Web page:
No more Nazis for Oscar winner Waltz

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An Oscar triumph tops an extraordinary year for Austrian actor Christoph Waltz, who has now won every major film prize for his portrayal of a sadistic Germany officer, but has vowed never to play such a role again.

Austria was jubilant at the news that the 53-year-old Waltz had won the Oscar for best supporting actor in Quentin Tarantino's bloody World War II fantasy "Inglourious Basterds".

A "triumph" trumpeted Die Presse, "Ueber Bingo" said Der Standard. Kurier noted that the Oscar "crowned an incredible year for Waltz", who has now won 18 prizes for playing the devilish Nazi officer Hans Landa, including a Golden Globe, a Screen Actors Guild Award in the United States and a Bafta in Britain.

At home, politicians were similarly lavish in their praise, with President Heinz Fischer and Chancellor Werner Faymann both sending personal congratulations.

As Hollywood's new darling, Waltz has already lined up high-profile projects like Michel Gondry's "The Green Hornet" with Cameron Diaz, "Water for Elephants" with Reese Witherspoon and David Cronenberg's "The Talking Cure" in which he will play his countryman Sigmund Freud alongside Keira Knightley.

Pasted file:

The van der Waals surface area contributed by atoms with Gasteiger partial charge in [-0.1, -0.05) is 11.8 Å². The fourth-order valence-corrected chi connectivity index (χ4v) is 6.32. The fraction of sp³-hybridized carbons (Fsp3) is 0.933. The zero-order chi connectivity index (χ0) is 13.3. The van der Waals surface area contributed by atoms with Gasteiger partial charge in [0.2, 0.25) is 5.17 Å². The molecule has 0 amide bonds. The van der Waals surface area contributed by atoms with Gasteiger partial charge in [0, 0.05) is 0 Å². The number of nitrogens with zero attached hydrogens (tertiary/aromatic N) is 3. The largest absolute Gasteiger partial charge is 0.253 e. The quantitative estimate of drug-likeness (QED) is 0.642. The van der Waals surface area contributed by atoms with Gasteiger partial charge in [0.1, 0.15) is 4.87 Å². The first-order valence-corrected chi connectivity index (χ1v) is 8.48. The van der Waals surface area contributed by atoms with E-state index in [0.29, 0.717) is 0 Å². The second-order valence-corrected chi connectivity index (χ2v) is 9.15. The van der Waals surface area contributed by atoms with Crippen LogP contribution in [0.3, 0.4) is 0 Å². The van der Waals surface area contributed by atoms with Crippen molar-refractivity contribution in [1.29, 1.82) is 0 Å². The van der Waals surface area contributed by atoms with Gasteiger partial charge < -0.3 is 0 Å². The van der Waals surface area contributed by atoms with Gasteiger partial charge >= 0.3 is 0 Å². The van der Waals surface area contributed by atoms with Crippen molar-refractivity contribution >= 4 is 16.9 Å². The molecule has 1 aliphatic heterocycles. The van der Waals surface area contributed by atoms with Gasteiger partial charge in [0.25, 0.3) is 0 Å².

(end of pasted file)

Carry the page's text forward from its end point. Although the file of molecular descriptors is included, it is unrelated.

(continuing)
Waltz has built his career on playing bad guys, but one thing is for sure, he has said: "The role of a Nazi, I will never play again."

It is the second Oscar for an Austrian in two years after director Stefan Ruzowitzky won the best foreign film Oscar for "The Counterfeiters" in 2008.

"I'm happy, not only because we know each other a bit personally, but because he more than deserved it for his performance," said Ruzowitzky of Waltz.

"Oscar and Penelope, that's an uber bingo," Waltz said as he accepted his award from Penelope Crus at the Hollywood awards.

"I always wanted to discover some new continent and I thought I had to go this way and then I was introduced to Quentin Tarantino, who was putting together an expedition that was equipped by Harvey Weinstein and Lawrence Spender and David Linder and he put this script in front of me and he said, 'This is where we're going, but we're going the other way.'

"Quentin, with his unorthodox methods of navigation, this fearless explorer, took the ship across and brought it in with flying colors."

Waltz was a relative unknown, even in his own country, before "Inglourious Basterds".

Over a 30-year career, he has appeared in some 90 series and made-for-TV movies, specializing in psychopaths and bad guys.

It is thanks to these years of toil that he pulled off the part of the wickedly charming and equally sadistic Jew-hunter Landa, Waltz insists.

"It's a role that not only took me 30 years, it's one that most actors never get," he noted.

Tarantino said he would not have made the film without the no-nonsense and intellectual Waltz.

The son of a set builder and a costume designer, whose grandfather was also in theatre, Waltz says he went into acting "for sheer lack of fantasy," studying drama at the Max Reinhardt seminar in his hometown of Vienna and later at the Lee Strasberg Institute in New York.

The father of four, who now lives in Berlin and London made a brief foray into directing in 2000 with the TV movie "Wenn man sich traut" ("If you dare").